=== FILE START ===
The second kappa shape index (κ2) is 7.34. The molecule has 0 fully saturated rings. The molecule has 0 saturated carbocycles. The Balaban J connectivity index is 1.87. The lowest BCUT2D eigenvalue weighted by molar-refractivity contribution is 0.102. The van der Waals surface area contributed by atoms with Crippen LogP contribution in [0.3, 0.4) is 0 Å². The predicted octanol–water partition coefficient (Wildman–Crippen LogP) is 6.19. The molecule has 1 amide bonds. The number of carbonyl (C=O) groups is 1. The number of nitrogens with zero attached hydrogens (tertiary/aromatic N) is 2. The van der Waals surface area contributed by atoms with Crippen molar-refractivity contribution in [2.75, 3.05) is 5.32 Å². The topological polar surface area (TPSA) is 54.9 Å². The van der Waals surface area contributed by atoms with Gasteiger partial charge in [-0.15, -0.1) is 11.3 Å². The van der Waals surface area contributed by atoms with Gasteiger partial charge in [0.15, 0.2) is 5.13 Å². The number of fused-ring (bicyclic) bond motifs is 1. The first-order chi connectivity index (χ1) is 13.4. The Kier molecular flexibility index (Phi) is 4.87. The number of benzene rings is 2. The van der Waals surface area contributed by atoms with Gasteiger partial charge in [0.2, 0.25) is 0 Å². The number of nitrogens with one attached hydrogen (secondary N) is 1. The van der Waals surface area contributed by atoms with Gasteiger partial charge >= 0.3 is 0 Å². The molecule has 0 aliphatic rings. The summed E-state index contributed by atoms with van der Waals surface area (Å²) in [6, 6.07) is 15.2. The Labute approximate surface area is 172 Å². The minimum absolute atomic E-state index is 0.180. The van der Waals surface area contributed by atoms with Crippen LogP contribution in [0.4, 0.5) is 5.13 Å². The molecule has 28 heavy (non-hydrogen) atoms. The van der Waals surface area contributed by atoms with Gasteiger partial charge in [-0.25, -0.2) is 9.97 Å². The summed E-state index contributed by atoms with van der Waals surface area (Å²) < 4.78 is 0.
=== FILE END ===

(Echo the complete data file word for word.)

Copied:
The second kappa shape index (κ2) is 7.34. The molecule has 0 fully saturated rings. The molecule has 0 saturated carbocycles. The Balaban J connectivity index is 1.87. The lowest BCUT2D eigenvalue weighted by molar-refractivity contribution is 0.102. The van der Waals surface area contributed by atoms with Crippen LogP contribution in [0.3, 0.4) is 0 Å². The predicted octanol–water partition coefficient (Wildman–Crippen LogP) is 6.19. The molecule has 1 amide bonds. The number of carbonyl (C=O) groups is 1. The number of nitrogens with zero attached hydrogens (tertiary/aromatic N) is 2. The van der Waals surface area contributed by atoms with Crippen molar-refractivity contribution in [2.75, 3.05) is 5.32 Å². The topological polar surface area (TPSA) is 54.9 Å². The van der Waals surface area contributed by atoms with Gasteiger partial charge in [-0.15, -0.1) is 11.3 Å². The van der Waals surface area contributed by atoms with Gasteiger partial charge in [0.15, 0.2) is 5.13 Å². The number of fused-ring (bicyclic) bond motifs is 1. The first-order chi connectivity index (χ1) is 13.4. The Kier molecular flexibility index (Phi) is 4.87. The number of benzene rings is 2. The van der Waals surface area contributed by atoms with Gasteiger partial charge in [0.2, 0.25) is 0 Å². The number of nitrogens with one attached hydrogen (secondary N) is 1. The van der Waals surface area contributed by atoms with Gasteiger partial charge >= 0.3 is 0 Å². The molecule has 0 aliphatic rings. The summed E-state index contributed by atoms with van der Waals surface area (Å²) in [6, 6.07) is 15.2. The Labute approximate surface area is 172 Å². The minimum absolute atomic E-state index is 0.180. The van der Waals surface area contributed by atoms with Crippen LogP contribution in [0.4, 0.5) is 5.13 Å². The molecule has 28 heavy (non-hydrogen) atoms. The van der Waals surface area contributed by atoms with Gasteiger partial charge in [-0.25, -0.2) is 9.97 Å². The summed E-state index contributed by atoms with van der Waals surface area (Å²) < 4.78 is 0.